Dr. Linda Halteman Lewis: What are we so afraid of?

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Emotions are running high around the health care debate. Fear, anger and resentment are all over the radio and TV, in town halls and even shouted at the president during his speech to Congress. Why are some of our citizens so afraid? The first fear mentioned is typically "socialized medicine." One of the best examples worldwide of socialized medicine is our own Veterans Administration: It is completely government-owned and operated, with the hospitals and doctors employed by the federal government. An excellent example of partially government-run health care is Medicare: Payment comes from the government, but doctors and hospitals are private. And yet Medicare and the Veterans Administration are two of the favorite forms of health care in this country. Maybe "socialized medicine" isn't quite as scary as we've been told.

Great fear has been generated about a "government take-over of health care." Do you really trust profit-centered insurance companies, whose CEOs walk away with millions of dollars in salary and bonuses and - as one of the country's largest insurance companies did - drop 8 million clients to improve their stock price? Will they really do a better job of caring for you when you need it most? Compare this to our freedom to get to know our chosen legislative candidates and then work hard to elect them. Once in office, these people who are responsible to us are not getting wealthy from their oversight of health care and can be voted out of office if we don't approve of their performance. We have no such control of huge multibillion-dollar insurance companies.

Much fear also has been created around the ideas of government taking away choice and denying care. Our choice already is severely limited. If we have coverage, for example, there are limits depending on whether our provider is in or out of network, or whether the needed type of care is covered. Worse yet, many policy-holders find their coverage denied when they hit an arbitrary ceiling. And for folks without coverage, if you don't have the money, you don't get care, period. But there's always the emergency room, right? People without coverage are forced to wait until they can't endure the pain any longer and then go in for the most expensive care possible, paid for by everyone else.

And speaking of taking care of everyone else, what has happened to care and compassion for others? That most important concept is remarkably lacking in a discussion about one of the most basic needs of humanity. From my understanding, being caring and compassionate is at the heart of Jesus' message, and that of every other major religion. Let's take this message to heart and pool our resources to care for all.

Other countries around the world have this figured out. National health care covers everyone, for a fraction of the cost, and with much better health outcomes. "The Healing of America" is written by journalist T.R. Reid, who lived on three continents with his family and used local health care systems in each country. His book compares health care in France, Japan, Germany, Britain and Canada on an apples-to-apples basis. These countries use a variety of systems, ranging from total government operation to free-market insurance companies and private doctors and hospitals. The one huge difference is that their insurance companies are nonprofits; health care is considered a basic right, not a profit center. Because of their size and bargaining power, drugs (the same brand and manufacturer) cost one-quarter to one-half as much as in the U.S., and hospital and doctor costs are strictly regulated. Doctors are paid reasonably and promptly, with extremely low malpractice insurance rates and incidence of being sued. For patients, there is more choice, less waiting (in many countries), and no denial of care. Reid provides a reasoned and informed voice in naming the benefits and drawbacks present in each system.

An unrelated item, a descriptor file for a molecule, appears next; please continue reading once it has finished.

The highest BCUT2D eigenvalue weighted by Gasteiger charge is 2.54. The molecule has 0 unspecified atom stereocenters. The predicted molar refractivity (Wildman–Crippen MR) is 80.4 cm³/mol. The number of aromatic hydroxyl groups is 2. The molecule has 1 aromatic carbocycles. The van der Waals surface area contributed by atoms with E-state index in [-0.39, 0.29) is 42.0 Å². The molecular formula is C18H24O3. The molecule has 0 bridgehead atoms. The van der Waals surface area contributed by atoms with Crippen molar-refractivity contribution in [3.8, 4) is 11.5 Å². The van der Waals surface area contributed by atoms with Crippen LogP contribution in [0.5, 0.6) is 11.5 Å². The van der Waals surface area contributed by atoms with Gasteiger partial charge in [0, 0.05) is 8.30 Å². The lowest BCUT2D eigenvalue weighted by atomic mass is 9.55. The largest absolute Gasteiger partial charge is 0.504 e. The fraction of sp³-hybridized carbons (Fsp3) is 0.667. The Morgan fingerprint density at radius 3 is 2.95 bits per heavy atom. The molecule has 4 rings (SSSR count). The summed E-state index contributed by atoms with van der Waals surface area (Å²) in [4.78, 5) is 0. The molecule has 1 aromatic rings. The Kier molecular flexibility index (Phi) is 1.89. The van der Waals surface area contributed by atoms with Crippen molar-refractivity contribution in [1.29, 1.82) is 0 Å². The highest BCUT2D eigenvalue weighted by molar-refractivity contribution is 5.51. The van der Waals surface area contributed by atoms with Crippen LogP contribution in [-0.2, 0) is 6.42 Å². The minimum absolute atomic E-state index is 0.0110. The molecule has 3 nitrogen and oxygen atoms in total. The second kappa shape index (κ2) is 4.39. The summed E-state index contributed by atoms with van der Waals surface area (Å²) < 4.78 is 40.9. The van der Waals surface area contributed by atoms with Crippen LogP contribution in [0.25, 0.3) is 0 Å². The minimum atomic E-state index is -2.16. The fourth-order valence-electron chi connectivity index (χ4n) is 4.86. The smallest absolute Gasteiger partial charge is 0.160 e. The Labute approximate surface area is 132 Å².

The United States is on a precipice; we can do the morally upright thing and institute national health care for all, or we can continue to rely on an overpriced, inequitable and profit-driven health care system. Let's have the humility and intelligence to learn from others' experience. Let's put together a system with the best of each country's time-proven ideas, make it our own and cover every one of our citizens.

Linda was a Chiropractor in Steamboat from 1980 to 2008.

Comments

Fred Duckels 4 years, 7 months ago

Linda, I feel like a bee in a nudist colony, I don't know where to start. Initiate tort reform here and half the battle would be over without changing anything. If the Dems special interests were removed I don't think there would we have a problem. Let companies compete, but you will not find one word in over 1100 pages to address these issues. Might that be the reason the whole thing will tank, except for a watered down save face measure?

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Fred Duckels 4 years, 7 months ago

Linda, I don't want to leave anyone out, do you favor unionizing the health care, by the presidents union ally? He grew up with Acorn-SEIU, do you suppose there is anything here for them? I'm one or those redneck illiterates shaking my fist in the presidents face calling him the racketeer that he is. I want many of the same things that you do, but I have to draw the line on my integrity at some point.

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trump_suit 4 years, 7 months ago

I for one would love to see a "watered down, save face measure" that includes.

No more groups. SSN = "in the group" unemployed, self-employed, small business, GM all get access to the same policies. Shouldn't matter where you live either.

No more pre-existing conditions. 60 day grace period and you are totally and completely covered. *Insurance companies should not even be allowed to see your previous health history. The abuse of this information has been proven and is a one of the primary causes in the growth of the number of un-insured

No more out of network denials. Insurance company can tell you we are paying $x for that procedure. If you want the Primo Doctor, you pay the difference.

I would love to see torte reform also.

Leave out big Gov't plans and coverage. Lets start out small and see if the industry responds. The goal here is to get he premiums affordable and an insurance plan for every need.

The insurance companies should not be allowed to pick and choose what they consider to be the best of the bunch but should be required to offer the same market competitive rates to all. A 45 year old white married female has the same basic heatlh risk whether she lives in California or Maine, and does it really matter who she works for , or if she even works at all?